Saudi Arabia, Iran Dispute Affects Hajj Pilgrims

By Ibrahim Alkhayal

There is an ongoing dispute between Saudi Arabia and Iran surrounding this year’s Hajj, the annual trip to Islam’s holiest city, Makkah. Saudi-Iranian relations took a dive this year after Iran refused to sign a Saudi document requiring Iranian pilgrims to follow specific rules on their arrival to Makkah, according to Deutsche Welle, the German broadcaster.

This conflict began in January 2016 after the Saudi government had executed 47 people for terrorism, including the Saudi Shiite cleric Nimr Al-Nimr. The Iranian government responded in a dramatic way by attacking the Saudi embassy in Tehran.  Riyadh immediately cut all diplomatic ties with Tehran, the Al-Monitor.com website reported.

Al-Hajj begins on the eighth day of the Dhu al-Hijjah lunar month (the Islamic official calendar, based on the moon sighting), which is the 12th month. One to three million people from different parts of the world start their trip after the Month of Ramadan, which is the ninth month of the lunar month. This year the number of Hajjis (pilgrims) is expected to reach 1.8 million, according to Alarabiya English.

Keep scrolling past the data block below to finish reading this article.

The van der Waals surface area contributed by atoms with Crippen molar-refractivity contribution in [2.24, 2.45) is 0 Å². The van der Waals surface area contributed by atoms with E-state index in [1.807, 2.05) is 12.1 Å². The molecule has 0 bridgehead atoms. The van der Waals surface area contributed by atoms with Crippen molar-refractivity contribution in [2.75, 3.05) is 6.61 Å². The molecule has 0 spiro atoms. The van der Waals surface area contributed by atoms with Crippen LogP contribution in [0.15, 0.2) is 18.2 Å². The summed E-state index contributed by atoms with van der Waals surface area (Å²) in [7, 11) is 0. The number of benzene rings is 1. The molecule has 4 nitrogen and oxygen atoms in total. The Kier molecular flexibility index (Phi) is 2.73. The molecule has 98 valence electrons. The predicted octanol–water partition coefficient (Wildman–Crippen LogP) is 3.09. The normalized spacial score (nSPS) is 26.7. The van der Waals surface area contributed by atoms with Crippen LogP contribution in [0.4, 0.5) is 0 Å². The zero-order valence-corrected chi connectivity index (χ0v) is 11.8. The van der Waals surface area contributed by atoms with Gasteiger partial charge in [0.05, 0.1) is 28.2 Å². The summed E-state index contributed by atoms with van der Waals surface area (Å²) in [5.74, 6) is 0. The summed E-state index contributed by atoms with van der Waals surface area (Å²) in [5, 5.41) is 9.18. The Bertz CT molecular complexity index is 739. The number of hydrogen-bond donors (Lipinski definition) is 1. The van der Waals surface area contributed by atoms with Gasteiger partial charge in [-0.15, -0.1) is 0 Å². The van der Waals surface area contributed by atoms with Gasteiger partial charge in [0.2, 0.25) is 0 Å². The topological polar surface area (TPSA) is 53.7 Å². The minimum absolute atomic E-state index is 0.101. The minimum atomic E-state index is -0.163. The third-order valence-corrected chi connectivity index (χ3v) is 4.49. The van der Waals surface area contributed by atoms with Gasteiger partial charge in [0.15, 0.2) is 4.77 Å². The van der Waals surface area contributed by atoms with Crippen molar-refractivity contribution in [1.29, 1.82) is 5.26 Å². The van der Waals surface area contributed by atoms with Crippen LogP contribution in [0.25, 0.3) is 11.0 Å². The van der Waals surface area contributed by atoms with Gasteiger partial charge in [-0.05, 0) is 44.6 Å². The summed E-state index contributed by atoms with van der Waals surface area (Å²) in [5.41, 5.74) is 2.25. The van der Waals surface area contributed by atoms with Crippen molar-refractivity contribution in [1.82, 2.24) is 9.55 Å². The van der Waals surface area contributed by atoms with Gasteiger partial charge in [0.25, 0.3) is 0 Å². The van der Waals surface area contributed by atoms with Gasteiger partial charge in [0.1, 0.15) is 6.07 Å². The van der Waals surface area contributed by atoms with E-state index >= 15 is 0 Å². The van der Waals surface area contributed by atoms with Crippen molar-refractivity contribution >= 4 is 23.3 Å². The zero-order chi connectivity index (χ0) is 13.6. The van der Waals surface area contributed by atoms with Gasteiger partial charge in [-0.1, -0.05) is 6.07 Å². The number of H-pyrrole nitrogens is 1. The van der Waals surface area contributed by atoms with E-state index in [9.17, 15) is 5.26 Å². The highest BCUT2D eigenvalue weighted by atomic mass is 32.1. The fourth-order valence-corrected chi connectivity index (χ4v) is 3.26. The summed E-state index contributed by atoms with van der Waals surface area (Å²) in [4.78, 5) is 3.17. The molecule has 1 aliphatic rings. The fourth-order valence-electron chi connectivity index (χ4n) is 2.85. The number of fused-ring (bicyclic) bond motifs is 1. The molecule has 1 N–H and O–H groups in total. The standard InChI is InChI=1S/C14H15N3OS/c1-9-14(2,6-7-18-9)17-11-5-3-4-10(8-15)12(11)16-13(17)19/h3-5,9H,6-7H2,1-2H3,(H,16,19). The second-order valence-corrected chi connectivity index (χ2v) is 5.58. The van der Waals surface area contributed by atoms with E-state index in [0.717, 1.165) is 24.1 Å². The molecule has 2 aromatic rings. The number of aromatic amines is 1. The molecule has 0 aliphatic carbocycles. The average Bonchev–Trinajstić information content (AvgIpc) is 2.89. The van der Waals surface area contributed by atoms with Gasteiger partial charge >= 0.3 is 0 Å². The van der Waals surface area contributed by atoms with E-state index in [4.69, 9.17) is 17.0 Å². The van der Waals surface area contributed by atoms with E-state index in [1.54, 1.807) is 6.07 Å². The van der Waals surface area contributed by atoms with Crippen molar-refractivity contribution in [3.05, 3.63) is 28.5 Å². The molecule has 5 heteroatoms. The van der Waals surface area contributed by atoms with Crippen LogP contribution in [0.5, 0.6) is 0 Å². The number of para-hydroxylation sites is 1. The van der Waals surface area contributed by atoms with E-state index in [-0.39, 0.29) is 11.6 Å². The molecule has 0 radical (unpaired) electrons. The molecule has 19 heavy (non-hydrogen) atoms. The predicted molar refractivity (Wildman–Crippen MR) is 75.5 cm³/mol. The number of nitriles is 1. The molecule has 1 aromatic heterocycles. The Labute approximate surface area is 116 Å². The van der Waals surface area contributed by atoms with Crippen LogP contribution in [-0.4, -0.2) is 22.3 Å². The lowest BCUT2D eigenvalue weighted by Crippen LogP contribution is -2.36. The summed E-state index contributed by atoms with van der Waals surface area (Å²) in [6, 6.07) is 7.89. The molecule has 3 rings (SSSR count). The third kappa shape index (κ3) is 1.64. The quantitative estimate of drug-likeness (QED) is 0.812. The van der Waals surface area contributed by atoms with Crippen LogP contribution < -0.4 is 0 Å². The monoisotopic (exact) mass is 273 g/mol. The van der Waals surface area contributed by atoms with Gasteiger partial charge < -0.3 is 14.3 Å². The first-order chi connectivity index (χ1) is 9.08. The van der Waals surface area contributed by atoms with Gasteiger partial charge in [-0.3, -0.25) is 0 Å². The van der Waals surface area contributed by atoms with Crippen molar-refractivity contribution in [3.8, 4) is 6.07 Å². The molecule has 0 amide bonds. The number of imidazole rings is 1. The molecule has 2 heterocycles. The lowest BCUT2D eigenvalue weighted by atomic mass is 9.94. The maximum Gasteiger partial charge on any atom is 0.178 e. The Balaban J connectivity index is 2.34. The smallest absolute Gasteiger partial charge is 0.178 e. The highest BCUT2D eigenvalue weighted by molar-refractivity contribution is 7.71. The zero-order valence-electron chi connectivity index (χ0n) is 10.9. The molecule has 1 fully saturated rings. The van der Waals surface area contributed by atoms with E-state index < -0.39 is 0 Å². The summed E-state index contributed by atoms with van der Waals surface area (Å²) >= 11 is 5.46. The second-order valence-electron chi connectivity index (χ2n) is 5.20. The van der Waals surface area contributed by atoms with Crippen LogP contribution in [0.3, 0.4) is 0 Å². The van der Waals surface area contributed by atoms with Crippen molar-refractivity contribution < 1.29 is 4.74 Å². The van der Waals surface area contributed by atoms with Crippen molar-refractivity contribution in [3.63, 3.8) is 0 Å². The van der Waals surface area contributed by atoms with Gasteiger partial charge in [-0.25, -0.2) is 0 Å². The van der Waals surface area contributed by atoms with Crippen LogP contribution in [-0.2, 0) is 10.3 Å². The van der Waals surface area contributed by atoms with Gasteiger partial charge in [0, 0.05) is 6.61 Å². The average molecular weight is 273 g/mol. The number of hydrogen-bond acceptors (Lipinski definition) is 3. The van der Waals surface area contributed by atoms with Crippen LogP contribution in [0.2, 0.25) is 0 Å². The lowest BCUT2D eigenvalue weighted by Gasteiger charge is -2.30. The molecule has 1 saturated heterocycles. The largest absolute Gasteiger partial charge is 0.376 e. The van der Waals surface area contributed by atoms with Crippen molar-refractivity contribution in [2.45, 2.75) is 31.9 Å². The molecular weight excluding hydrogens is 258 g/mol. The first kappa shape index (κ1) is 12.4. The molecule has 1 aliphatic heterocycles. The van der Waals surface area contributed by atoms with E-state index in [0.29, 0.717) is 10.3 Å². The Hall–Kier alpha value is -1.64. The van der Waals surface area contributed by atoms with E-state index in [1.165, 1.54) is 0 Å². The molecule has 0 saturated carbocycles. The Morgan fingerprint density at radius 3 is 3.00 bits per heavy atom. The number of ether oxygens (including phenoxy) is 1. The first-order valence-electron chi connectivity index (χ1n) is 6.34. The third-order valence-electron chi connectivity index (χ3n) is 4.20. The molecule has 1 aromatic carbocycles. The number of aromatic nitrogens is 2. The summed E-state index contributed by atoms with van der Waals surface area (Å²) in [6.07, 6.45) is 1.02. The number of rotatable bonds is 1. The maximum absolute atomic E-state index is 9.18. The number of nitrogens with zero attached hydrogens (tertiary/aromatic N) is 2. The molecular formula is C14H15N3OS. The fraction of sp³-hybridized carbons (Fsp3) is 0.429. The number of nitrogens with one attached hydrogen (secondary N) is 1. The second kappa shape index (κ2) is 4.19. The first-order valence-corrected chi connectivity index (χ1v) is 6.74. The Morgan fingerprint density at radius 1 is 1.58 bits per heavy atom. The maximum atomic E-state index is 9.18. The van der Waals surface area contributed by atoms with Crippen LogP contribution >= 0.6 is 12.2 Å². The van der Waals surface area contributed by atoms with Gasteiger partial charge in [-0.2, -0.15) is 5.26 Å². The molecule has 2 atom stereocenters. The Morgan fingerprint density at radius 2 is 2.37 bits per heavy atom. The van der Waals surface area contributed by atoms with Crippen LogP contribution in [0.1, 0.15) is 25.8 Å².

People performing one of Islam's rituals, circling Al-Kaaba Al-Musharrafah (The Holy Kaaba) at Al-Masjid Al-Ḥaram (The Great Mosque), Makkah Al-Mukarramah, Saudi Arabia.

People performing one of Islam’s rituals, circling Al-Kaaba Al-Musharrafah (The Holy Kaaba) at Al-Masjid Al-Ḥaram (The Great Mosque), Makkah Al-Mukarramah, Saudi Arabia.

According to the Saudi Ministry of Hajj and Umrah, which is responsible for regulating the religious worship visits to Madinah city and Makkah in Saudi Arabia, the government has agreed to issue electronic visas to Iranians in Iran, who want to go on the Hajj this year. The visas will come via the Swiss embassy, acting on behalf of Saudi Arabia.  Further, the Swiss embassy will look after the Iranian pilgrims when they arrive in Saudi Arabia,  Aljazeera reports.

“Iran has demanded the right to organize marches and to have privileges that would cause chaos during the Hajj, [and] this is unacceptable,” the Saudi Foreign Minister Adel Al-jubeir said. He also added that: “Saudi Arabia does not prevent anyone from performing the religious duty,” as Reuters reported.

Prince Khalid Al-Faisal, adviser to the Custodian of the Two Holy Mosques and Governor of Makkah Region and Chairman of Hajj Central Committee, also stated that the Iranian government cannot stop Iranians living abroad from performing the Hajj, as the Saudi Press Agency reported.

The Saudi-Iranian relationship has too long been in conflict. Now is the time for the two governments to put aside their differences and learn to live together in harmony.  Each country should look after its own problems and not interfere in another nation’s domestic affairs.

Photograph by Ibrahim Alkhayal

 

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